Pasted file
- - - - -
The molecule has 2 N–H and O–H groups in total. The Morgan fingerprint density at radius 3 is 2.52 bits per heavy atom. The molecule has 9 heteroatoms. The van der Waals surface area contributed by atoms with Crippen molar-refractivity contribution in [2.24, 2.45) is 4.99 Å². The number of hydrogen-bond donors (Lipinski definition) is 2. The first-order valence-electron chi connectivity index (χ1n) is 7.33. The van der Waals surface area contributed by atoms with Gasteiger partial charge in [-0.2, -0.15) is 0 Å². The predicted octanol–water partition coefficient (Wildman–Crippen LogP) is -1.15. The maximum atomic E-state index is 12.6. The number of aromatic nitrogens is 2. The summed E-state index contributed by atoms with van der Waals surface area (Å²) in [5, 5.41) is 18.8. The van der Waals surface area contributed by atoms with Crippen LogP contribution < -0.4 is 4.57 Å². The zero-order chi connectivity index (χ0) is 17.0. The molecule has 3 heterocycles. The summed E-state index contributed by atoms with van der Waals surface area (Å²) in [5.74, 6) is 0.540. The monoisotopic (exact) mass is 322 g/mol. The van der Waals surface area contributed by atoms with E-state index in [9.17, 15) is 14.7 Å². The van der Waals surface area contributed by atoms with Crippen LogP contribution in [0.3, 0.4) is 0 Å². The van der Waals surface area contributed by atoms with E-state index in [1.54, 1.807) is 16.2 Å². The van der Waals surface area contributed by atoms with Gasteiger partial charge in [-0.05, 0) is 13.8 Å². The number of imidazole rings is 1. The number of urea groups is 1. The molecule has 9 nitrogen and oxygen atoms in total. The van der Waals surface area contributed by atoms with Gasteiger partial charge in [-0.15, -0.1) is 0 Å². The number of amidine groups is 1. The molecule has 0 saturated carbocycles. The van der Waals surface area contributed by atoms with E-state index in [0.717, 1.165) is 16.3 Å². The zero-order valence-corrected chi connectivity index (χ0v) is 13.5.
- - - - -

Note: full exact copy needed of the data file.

The molecule has 2 N–H and O–H groups in total. The Morgan fingerprint density at radius 3 is 2.52 bits per heavy atom. The molecule has 9 heteroatoms. The van der Waals surface area contributed by atoms with Crippen molar-refractivity contribution in [2.24, 2.45) is 4.99 Å². The number of hydrogen-bond donors (Lipinski definition) is 2. The first-order valence-electron chi connectivity index (χ1n) is 7.33. The van der Waals surface area contributed by atoms with Gasteiger partial charge in [-0.2, -0.15) is 0 Å². The predicted octanol–water partition coefficient (Wildman–Crippen LogP) is -1.15. The maximum atomic E-state index is 12.6. The number of aromatic nitrogens is 2. The summed E-state index contributed by atoms with van der Waals surface area (Å²) in [5, 5.41) is 18.8. The van der Waals surface area contributed by atoms with Crippen LogP contribution < -0.4 is 4.57 Å². The zero-order chi connectivity index (χ0) is 17.0. The molecule has 3 heterocycles. The summed E-state index contributed by atoms with van der Waals surface area (Å²) in [5.74, 6) is 0.540. The monoisotopic (exact) mass is 322 g/mol. The van der Waals surface area contributed by atoms with E-state index in [9.17, 15) is 14.7 Å². The van der Waals surface area contributed by atoms with Crippen LogP contribution in [0.3, 0.4) is 0 Å². The van der Waals surface area contributed by atoms with E-state index in [1.54, 1.807) is 16.2 Å². The van der Waals surface area contributed by atoms with Gasteiger partial charge in [-0.05, 0) is 13.8 Å². The number of imidazole rings is 1. The number of urea groups is 1. The molecule has 9 nitrogen and oxygen atoms in total. The van der Waals surface area contributed by atoms with Gasteiger partial charge in [-0.15, -0.1) is 0 Å². The number of amidine groups is 1. The molecule has 0 saturated carbocycles. The van der Waals surface area contributed by atoms with E-state index in [0.717, 1.165) is 16.3 Å². The zero-order valence-corrected chi connectivity index (χ0v) is 13.5.